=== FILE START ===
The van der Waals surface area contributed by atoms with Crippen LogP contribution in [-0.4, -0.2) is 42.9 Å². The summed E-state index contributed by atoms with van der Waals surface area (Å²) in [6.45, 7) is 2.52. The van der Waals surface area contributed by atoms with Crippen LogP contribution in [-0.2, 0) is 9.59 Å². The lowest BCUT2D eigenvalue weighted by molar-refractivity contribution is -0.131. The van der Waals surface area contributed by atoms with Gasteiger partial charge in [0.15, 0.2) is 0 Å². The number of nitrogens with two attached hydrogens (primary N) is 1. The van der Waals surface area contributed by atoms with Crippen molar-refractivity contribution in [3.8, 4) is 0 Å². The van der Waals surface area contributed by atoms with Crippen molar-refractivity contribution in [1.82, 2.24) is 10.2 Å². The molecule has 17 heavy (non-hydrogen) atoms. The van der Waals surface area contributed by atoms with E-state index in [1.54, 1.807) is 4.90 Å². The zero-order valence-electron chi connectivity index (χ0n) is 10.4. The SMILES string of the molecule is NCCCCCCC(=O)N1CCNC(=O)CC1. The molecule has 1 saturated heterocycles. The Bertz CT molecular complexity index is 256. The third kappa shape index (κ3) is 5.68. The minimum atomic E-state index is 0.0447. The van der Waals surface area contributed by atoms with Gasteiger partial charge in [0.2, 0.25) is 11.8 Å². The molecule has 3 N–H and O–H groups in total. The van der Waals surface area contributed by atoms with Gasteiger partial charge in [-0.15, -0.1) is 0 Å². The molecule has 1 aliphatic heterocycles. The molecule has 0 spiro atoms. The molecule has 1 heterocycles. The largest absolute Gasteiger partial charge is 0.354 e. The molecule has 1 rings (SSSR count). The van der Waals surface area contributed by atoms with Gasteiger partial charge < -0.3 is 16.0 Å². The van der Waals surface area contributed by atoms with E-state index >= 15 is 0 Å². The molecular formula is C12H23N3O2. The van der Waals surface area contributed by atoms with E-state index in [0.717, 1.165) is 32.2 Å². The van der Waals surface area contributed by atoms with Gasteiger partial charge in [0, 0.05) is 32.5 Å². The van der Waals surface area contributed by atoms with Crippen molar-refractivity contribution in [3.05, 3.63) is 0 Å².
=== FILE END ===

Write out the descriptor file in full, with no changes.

The van der Waals surface area contributed by atoms with Crippen LogP contribution in [-0.4, -0.2) is 42.9 Å². The summed E-state index contributed by atoms with van der Waals surface area (Å²) in [6.45, 7) is 2.52. The van der Waals surface area contributed by atoms with Crippen LogP contribution in [-0.2, 0) is 9.59 Å². The lowest BCUT2D eigenvalue weighted by molar-refractivity contribution is -0.131. The van der Waals surface area contributed by atoms with Gasteiger partial charge in [0.15, 0.2) is 0 Å². The number of nitrogens with two attached hydrogens (primary N) is 1. The van der Waals surface area contributed by atoms with Crippen molar-refractivity contribution in [3.8, 4) is 0 Å². The van der Waals surface area contributed by atoms with Crippen molar-refractivity contribution in [1.82, 2.24) is 10.2 Å². The molecule has 17 heavy (non-hydrogen) atoms. The van der Waals surface area contributed by atoms with E-state index in [1.54, 1.807) is 4.90 Å². The zero-order valence-electron chi connectivity index (χ0n) is 10.4. The SMILES string of the molecule is NCCCCCCC(=O)N1CCNC(=O)CC1. The molecule has 1 saturated heterocycles. The Bertz CT molecular complexity index is 256. The third kappa shape index (κ3) is 5.68. The minimum atomic E-state index is 0.0447. The van der Waals surface area contributed by atoms with Gasteiger partial charge in [0.2, 0.25) is 11.8 Å². The molecule has 3 N–H and O–H groups in total. The van der Waals surface area contributed by atoms with Gasteiger partial charge in [-0.15, -0.1) is 0 Å². The molecule has 1 aliphatic heterocycles. The molecule has 0 spiro atoms. The molecule has 1 heterocycles. The largest absolute Gasteiger partial charge is 0.354 e. The molecule has 1 rings (SSSR count). The van der Waals surface area contributed by atoms with Gasteiger partial charge < -0.3 is 16.0 Å². The van der Waals surface area contributed by atoms with E-state index >= 15 is 0 Å². The molecular formula is C12H23N3O2. The van der Waals surface area contributed by atoms with E-state index in [0.717, 1.165) is 32.2 Å². The van der Waals surface area contributed by atoms with Gasteiger partial charge in [0, 0.05) is 32.5 Å². The van der Waals surface area contributed by atoms with Crippen molar-refractivity contribution in [3.05, 3.63) is 0 Å².